- The Exorcist: Believer is a reinvention of the original 1973 film, promising to align with the present while drawing a direct line to the past.
- The film will be directed by David Gordon Green, known for resurrecting Halloween for modern audiences, and will feature Ellen Burstyn reprising her role.
- Despite expectation for a longer runtime, the film will run for 1 hour and 51 minutes, shorter than the series average, challenging the notion that longer films are essential for grandeur and depth. The focus should be on the gripping power and lasting effect of the content.
Two decades have passed, and as the shadowy corridors echo once more with the haunting whispers of The Exorcist, fans worldwide gear up for another chilling journey. The Exorcist: Believer isn’t just a sequel – it’s a reinvention, a bold bridge from the groundbreaking 1973 original to today’s cinematic world.
The talented David Gordon Green, celebrated for resurrecting Halloween for the modern audience, is at the helm of the project, ensuring that “Believer” is in capable hands. As an added nostalgic twist, Ellen Burstyn graces the screen again as Chris MacNeil, drawing a direct line to the past, yet promising a tale that aligns with the present. While the specifics of this film are veiled in suspense, Green hints at making “radical choices” that will undoubtedly ruffle traditionalists while enticing a new generation of horror enthusiasts.
But it seems there’s a twist even before the film’s premiere: its runtime. In a surprising turn, recent updates from AMC Theaters (courtesy of @Cryptic4KQual) indicate a runtime of 1 hour and 51 minutes for The Exorcist: Believer, in contrast to the previously circulated 2 hours and 1 minute by Rotten Tomatoes. This 111-minute revelation stands shorter than the series average, leading to raised eyebrows across the fan community.
Given the modern retake Green envisions, especially after the expansive universe he constructed with his Halloween series, the expectation was that The Exorcist: Believer would at least surpass the original’s duration of 2 hours and 2 minutes. But, it seems, this isn’t the tale Green wishes to tell.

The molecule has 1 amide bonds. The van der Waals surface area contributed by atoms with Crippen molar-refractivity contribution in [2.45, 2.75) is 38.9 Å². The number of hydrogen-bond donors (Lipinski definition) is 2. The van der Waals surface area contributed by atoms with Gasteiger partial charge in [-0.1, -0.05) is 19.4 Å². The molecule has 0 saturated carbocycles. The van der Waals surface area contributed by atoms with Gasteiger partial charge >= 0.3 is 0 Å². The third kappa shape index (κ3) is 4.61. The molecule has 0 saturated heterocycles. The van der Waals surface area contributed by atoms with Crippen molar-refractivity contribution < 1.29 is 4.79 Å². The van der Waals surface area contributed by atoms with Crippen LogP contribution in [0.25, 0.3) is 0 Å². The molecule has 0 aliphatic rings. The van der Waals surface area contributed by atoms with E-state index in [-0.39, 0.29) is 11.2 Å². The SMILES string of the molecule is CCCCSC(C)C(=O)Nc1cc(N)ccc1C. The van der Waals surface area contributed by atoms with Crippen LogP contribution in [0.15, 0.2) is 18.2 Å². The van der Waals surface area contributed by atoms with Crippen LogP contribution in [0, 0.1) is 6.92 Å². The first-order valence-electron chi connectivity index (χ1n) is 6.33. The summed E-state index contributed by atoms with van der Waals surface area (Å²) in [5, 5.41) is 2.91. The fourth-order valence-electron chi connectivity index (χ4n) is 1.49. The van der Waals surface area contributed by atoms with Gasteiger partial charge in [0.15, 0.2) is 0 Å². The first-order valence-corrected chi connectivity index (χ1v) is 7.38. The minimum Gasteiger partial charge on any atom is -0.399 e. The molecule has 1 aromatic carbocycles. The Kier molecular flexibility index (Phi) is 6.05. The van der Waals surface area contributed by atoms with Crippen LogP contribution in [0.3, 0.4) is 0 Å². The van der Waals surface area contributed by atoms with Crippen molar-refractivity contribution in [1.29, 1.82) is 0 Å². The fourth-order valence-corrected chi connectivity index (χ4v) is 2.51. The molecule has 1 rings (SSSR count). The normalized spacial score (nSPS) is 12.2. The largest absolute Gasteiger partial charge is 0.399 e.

The Exorcist: Believer Believes A Film’s Worth Is Beyond The Minutes
The current cinematic landscape often views longer films as markers of grandeur and depth. Yet, this isn’t a steadfast rule, nor should it be. Take Christopher Nolan’s Oppenheimer or Matt Reeves’ The Batman, for instance. Their brilliance doesn’t stem from their three-hour-plus runtime; it’s merely a factor. They’re excellent narratives that, coincidentally, require ample screen time.
Earlier murmurs of concern arose when Greta Gerwig’s Barbie was revealed to be under the 2-hour threshold. And yet, against these odds, or perhaps because of them, Barbie dazzled both at the box office and among critics.
While some might be shocked by the shorter duration of The Exorcist: Believer, it’s the film’s gripping power and lasting effect that define its true worth. The reel’s duration shouldn’t be the criterion for judgment – the content should. A story doesn’t need to be long to be powerful; a brief tale, if told well, can have an even greater resonance.
As the calendar inches towards Friday, October 6, anticipation is palpable. Theaters will soon be filled with the echoes of the past and the fervor of the present, as The Exorcist: Believer takes center stage. And while fans might find themselves clock-watching initially, it’s the tale on the screen that promises to be time well spent.